Joseph Barton Elam, Jr.

From Conservapedia
Jump to: navigation, search
Joseph Barton Elam, Jr.​

Mayor of Mansfield, DeSoto Parish
Louisiana, USA​
In office
1914 ​ – 1920 ​

Born June 1, 1878​
Mansfield, Louisiana​
Died October 24, 1935 (aged ​57)
Shreveport, Louisiana​
Resting place Highland Cemetery in Mansfield​
Nationality American
Political party Democrat
Spouse(s) Margaret Taylor Elam​
Children Joseph Barton Elam, III​

Johnetta Elam
​ Mary Stewart Elam
​ Margaret Taylor Elam Drew​
Joseph Barton Elam, Sr.
​ Mary Elizabeth Stewart Elam​

Alma mater Sewanee University​
Occupation Attorney, businessman

Editor, The Mansfield Enterprise

Religion Episcopalian

Joseph Barton Elam, Jr. (June 1, 1878 – October 24, 1935), was a politician, businessman, and journalist in his native Mansfield in DeSoto Parish in northwestern Louisiana.[1]


Elam was the son of the former Mary Elizabeth Stewart and Joseph Barton Elam Sr., a lawyer who served in the Louisiana House of Representatives, as Speaker of the House during the American Civil War, and thereafter in the United States House of Representatives for Louisiana's 4th congressional district.[2]

Elam graduated from the Episcopalian-affiliated private Sewanee University in Sewanee, Tennessee. He worked as a journalist in Chicago, Illinois, St. Louis, Missouri, and Oklahoma, before he returned to Mansfield, where he studied law privately and organized the DeSoto Abstract Company. He founded the newspaper, the Mansfield Progress, which merged with the Mansfield Enterprise, of which he became the editor. On June 25, 1912, he married the former Margaret Taylor, daughter of Johnetta Morgan and James Taylor of Nashville, Tennessee and Cleburne, Texas, respectively. Their children were Joseph Barton, III (born 1914), Johnetta (born 1915), Mary Stewart (born 1917), and Margaret Taylor (1919-1977).[3]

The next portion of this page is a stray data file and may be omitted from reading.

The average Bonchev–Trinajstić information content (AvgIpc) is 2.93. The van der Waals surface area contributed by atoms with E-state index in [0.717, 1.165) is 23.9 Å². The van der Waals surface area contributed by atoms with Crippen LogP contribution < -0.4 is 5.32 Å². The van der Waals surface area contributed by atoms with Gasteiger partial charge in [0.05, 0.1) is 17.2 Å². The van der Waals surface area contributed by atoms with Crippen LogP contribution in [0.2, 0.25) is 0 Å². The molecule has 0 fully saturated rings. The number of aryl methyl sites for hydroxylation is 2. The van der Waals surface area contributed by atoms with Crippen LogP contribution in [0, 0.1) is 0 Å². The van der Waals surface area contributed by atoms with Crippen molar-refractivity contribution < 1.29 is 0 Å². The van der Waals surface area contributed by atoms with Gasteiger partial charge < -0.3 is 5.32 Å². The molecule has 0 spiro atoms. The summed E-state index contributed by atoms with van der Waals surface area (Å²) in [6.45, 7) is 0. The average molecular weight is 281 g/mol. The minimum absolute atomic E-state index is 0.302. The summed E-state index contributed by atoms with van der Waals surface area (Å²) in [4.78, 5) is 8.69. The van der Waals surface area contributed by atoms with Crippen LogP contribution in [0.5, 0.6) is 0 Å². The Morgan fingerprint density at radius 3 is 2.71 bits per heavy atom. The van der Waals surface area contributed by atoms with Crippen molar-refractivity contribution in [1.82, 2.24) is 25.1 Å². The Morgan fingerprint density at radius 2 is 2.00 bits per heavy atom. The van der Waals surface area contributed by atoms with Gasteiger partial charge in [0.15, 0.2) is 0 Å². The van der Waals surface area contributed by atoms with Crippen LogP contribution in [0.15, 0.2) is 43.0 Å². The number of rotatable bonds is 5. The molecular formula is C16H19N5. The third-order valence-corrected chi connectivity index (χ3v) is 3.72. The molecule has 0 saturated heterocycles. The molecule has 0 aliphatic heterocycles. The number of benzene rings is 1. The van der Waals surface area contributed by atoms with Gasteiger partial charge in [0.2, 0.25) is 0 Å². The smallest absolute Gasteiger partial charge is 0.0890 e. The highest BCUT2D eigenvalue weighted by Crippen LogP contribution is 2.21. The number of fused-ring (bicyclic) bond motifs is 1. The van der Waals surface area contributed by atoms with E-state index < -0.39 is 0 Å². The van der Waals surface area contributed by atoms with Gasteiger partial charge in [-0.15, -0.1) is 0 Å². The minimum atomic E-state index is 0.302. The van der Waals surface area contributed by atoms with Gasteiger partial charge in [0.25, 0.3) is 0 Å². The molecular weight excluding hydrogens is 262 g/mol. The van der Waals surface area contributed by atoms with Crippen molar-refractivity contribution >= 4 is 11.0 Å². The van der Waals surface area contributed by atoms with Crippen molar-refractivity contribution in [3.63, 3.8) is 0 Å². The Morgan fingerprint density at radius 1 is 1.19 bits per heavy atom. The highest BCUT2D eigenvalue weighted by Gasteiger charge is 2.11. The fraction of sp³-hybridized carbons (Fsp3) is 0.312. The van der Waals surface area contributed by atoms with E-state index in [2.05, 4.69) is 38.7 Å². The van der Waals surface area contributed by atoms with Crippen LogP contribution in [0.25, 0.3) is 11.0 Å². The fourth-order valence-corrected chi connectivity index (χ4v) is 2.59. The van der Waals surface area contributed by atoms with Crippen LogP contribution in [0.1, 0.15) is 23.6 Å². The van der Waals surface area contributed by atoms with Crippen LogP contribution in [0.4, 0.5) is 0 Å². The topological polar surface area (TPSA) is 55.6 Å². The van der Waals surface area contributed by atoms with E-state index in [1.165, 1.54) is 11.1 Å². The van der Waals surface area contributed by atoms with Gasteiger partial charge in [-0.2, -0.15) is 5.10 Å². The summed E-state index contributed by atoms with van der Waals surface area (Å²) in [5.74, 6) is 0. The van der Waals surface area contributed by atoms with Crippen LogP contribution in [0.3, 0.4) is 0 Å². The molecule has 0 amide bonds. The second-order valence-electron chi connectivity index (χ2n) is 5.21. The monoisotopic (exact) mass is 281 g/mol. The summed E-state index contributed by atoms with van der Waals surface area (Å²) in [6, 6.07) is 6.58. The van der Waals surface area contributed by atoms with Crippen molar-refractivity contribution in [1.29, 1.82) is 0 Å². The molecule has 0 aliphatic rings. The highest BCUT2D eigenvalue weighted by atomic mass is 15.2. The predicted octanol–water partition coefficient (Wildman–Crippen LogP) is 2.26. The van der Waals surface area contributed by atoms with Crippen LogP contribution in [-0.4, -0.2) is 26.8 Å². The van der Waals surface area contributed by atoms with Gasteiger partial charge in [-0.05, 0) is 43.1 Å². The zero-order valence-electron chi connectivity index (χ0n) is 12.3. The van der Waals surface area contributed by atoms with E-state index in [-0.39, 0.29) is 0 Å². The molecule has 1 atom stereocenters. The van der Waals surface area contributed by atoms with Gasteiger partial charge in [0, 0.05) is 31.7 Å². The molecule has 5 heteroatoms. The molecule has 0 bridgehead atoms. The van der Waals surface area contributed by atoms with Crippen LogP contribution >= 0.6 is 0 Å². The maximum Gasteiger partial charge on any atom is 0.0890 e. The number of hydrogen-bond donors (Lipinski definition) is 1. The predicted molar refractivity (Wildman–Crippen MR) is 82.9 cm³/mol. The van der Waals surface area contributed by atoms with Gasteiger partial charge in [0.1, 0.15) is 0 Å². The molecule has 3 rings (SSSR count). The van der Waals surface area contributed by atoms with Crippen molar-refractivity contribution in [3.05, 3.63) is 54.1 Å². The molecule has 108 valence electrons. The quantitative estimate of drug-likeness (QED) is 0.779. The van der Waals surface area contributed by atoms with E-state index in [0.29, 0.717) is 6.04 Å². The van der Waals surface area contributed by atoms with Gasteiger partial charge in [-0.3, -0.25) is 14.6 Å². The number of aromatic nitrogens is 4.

Elam was the mayor of Mansfield from 1914 to 1920, in which capacity he was the president of the Louisiana Mayors Association, now the Louisiana Municipal Association. He founded and edited the periodical, Louisiana Municipalities. He was a chairman of the Louisiana State Democratic Central Committee. He was employed by Standard Oil in Louisiana in the land development division. He was the secretary of the Louisiana-Arkansas Division of the trade association, the United States Oil & Gas Association, then known as Mid-Continent Oil & Gas Association. Elam was affiliated with Kiwanis International and was a communicant of the Episcopal Church.​

He died in Shreveport at the age of fifty-seven and is interred at Highland Cemetery in Mansfield.[3]

After her husband's death, Margaret Taylor Elam, moved her children to the capital city of Baton Rouge so they would be near Louisiana State University. Their daughter, also named Margaret Taylor Elam, married the attorney Richard Harmon Drew, Sr., of Minden, whom she met at LSU and who was later the Webster Parish member of the Louisiana House of Representatives from 1972 and 1978. One of their three children, Elam's grandson, is Harmon Drew, Jr., of Minden, a judge since 1998 of the Louisiana Circuit Court of Appeal for the Second District, based in Shreveport.


  1. ELAM, Joseph Barton, Jr.. Dictionary of Louisiana Biography - Electronic version, a publication of the Louisiana Historical Association.
  2. Henry E. Chambers, History of Louisiana, II (1925).
  3. 3.0 3.1 The Shreveport Times, October 25, 1935; Mansfield Enterprise, obituary, October 29, 1935.